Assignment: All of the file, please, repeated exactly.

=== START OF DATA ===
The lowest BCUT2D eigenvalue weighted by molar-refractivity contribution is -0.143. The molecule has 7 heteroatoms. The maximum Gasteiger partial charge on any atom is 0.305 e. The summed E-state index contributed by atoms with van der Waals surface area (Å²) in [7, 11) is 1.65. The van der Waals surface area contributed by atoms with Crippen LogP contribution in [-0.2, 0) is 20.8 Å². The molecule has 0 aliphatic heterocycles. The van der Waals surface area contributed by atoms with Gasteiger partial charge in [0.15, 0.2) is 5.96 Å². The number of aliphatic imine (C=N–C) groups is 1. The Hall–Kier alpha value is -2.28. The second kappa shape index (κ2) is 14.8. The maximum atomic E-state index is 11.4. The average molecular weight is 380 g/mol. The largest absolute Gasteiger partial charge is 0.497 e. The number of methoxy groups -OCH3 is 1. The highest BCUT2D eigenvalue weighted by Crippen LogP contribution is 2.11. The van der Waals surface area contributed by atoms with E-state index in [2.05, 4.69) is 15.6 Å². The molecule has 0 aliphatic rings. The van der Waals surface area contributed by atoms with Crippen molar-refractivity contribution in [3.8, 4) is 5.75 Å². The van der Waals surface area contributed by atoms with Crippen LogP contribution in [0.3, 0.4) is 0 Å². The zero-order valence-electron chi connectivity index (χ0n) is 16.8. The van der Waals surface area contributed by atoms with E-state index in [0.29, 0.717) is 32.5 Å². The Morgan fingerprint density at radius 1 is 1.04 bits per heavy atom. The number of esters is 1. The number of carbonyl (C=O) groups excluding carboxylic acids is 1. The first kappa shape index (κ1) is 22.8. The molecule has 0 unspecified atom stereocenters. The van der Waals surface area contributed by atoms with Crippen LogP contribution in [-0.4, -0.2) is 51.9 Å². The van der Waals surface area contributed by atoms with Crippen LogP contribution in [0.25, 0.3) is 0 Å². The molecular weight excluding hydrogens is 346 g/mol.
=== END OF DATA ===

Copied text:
The lowest BCUT2D eigenvalue weighted by molar-refractivity contribution is -0.143. The molecule has 7 heteroatoms. The maximum Gasteiger partial charge on any atom is 0.305 e. The summed E-state index contributed by atoms with van der Waals surface area (Å²) in [7, 11) is 1.65. The van der Waals surface area contributed by atoms with Crippen LogP contribution in [-0.2, 0) is 20.8 Å². The molecule has 0 aliphatic heterocycles. The van der Waals surface area contributed by atoms with Gasteiger partial charge in [0.15, 0.2) is 5.96 Å². The number of aliphatic imine (C=N–C) groups is 1. The Hall–Kier alpha value is -2.28. The second kappa shape index (κ2) is 14.8. The maximum atomic E-state index is 11.4. The average molecular weight is 380 g/mol. The largest absolute Gasteiger partial charge is 0.497 e. The number of methoxy groups -OCH3 is 1. The highest BCUT2D eigenvalue weighted by Crippen LogP contribution is 2.11. The van der Waals surface area contributed by atoms with E-state index in [2.05, 4.69) is 15.6 Å². The molecule has 0 aliphatic rings. The van der Waals surface area contributed by atoms with Crippen molar-refractivity contribution in [3.8, 4) is 5.75 Å². The van der Waals surface area contributed by atoms with Crippen LogP contribution in [0.3, 0.4) is 0 Å². The zero-order valence-electron chi connectivity index (χ0n) is 16.8. The van der Waals surface area contributed by atoms with E-state index in [0.29, 0.717) is 32.5 Å². The Morgan fingerprint density at radius 1 is 1.04 bits per heavy atom. The number of esters is 1. The number of carbonyl (C=O) groups excluding carboxylic acids is 1. The first kappa shape index (κ1) is 22.8. The molecule has 0 unspecified atom stereocenters. The van der Waals surface area contributed by atoms with Crippen LogP contribution in [-0.4, -0.2) is 51.9 Å². The van der Waals surface area contributed by atoms with Crippen LogP contribution in [0.25, 0.3) is 0 Å². The molecular weight excluding hydrogens is 346 g/mol.